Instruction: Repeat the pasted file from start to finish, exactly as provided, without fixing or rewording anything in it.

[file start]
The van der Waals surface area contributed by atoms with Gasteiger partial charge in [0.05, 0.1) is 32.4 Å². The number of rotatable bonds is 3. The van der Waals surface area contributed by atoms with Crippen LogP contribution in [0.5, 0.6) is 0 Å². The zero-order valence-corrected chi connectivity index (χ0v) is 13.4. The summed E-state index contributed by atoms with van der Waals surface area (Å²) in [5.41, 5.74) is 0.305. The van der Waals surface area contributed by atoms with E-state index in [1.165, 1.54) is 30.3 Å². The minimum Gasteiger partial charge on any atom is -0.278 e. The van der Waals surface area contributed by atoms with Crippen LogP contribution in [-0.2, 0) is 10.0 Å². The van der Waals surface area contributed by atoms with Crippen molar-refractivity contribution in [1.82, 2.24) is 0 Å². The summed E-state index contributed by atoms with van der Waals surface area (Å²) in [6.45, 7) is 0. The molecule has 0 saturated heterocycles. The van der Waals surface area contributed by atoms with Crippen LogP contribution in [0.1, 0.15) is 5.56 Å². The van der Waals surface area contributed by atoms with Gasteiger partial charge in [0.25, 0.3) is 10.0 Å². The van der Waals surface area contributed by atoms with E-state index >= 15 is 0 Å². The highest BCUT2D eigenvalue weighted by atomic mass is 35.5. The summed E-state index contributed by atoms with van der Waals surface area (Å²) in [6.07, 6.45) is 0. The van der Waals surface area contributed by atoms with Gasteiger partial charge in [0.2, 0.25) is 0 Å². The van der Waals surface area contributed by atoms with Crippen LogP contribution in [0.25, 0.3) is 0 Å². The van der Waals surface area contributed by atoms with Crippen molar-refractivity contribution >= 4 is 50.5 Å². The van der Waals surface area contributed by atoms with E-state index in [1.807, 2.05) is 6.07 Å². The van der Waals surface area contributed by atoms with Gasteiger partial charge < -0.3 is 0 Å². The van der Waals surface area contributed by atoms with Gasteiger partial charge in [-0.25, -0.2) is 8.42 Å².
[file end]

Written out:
The van der Waals surface area contributed by atoms with Gasteiger partial charge in [0.05, 0.1) is 32.4 Å². The number of rotatable bonds is 3. The van der Waals surface area contributed by atoms with Crippen LogP contribution in [0.5, 0.6) is 0 Å². The zero-order valence-corrected chi connectivity index (χ0v) is 13.4. The summed E-state index contributed by atoms with van der Waals surface area (Å²) in [5.41, 5.74) is 0.305. The van der Waals surface area contributed by atoms with E-state index in [1.165, 1.54) is 30.3 Å². The minimum Gasteiger partial charge on any atom is -0.278 e. The van der Waals surface area contributed by atoms with Crippen LogP contribution in [-0.2, 0) is 10.0 Å². The van der Waals surface area contributed by atoms with Crippen molar-refractivity contribution in [1.82, 2.24) is 0 Å². The summed E-state index contributed by atoms with van der Waals surface area (Å²) in [6.45, 7) is 0. The molecule has 0 saturated heterocycles. The van der Waals surface area contributed by atoms with Crippen LogP contribution in [0.1, 0.15) is 5.56 Å². The van der Waals surface area contributed by atoms with Gasteiger partial charge in [0.25, 0.3) is 10.0 Å². The van der Waals surface area contributed by atoms with E-state index >= 15 is 0 Å². The highest BCUT2D eigenvalue weighted by atomic mass is 35.5. The summed E-state index contributed by atoms with van der Waals surface area (Å²) in [6.07, 6.45) is 0. The van der Waals surface area contributed by atoms with Gasteiger partial charge in [0.2, 0.25) is 0 Å². The van der Waals surface area contributed by atoms with Crippen LogP contribution in [0.25, 0.3) is 0 Å². The van der Waals surface area contributed by atoms with Crippen molar-refractivity contribution >= 4 is 50.5 Å². The van der Waals surface area contributed by atoms with E-state index in [1.807, 2.05) is 6.07 Å². The van der Waals surface area contributed by atoms with Gasteiger partial charge < -0.3 is 0 Å². The van der Waals surface area contributed by atoms with Gasteiger partial charge in [-0.25, -0.2) is 8.42 Å².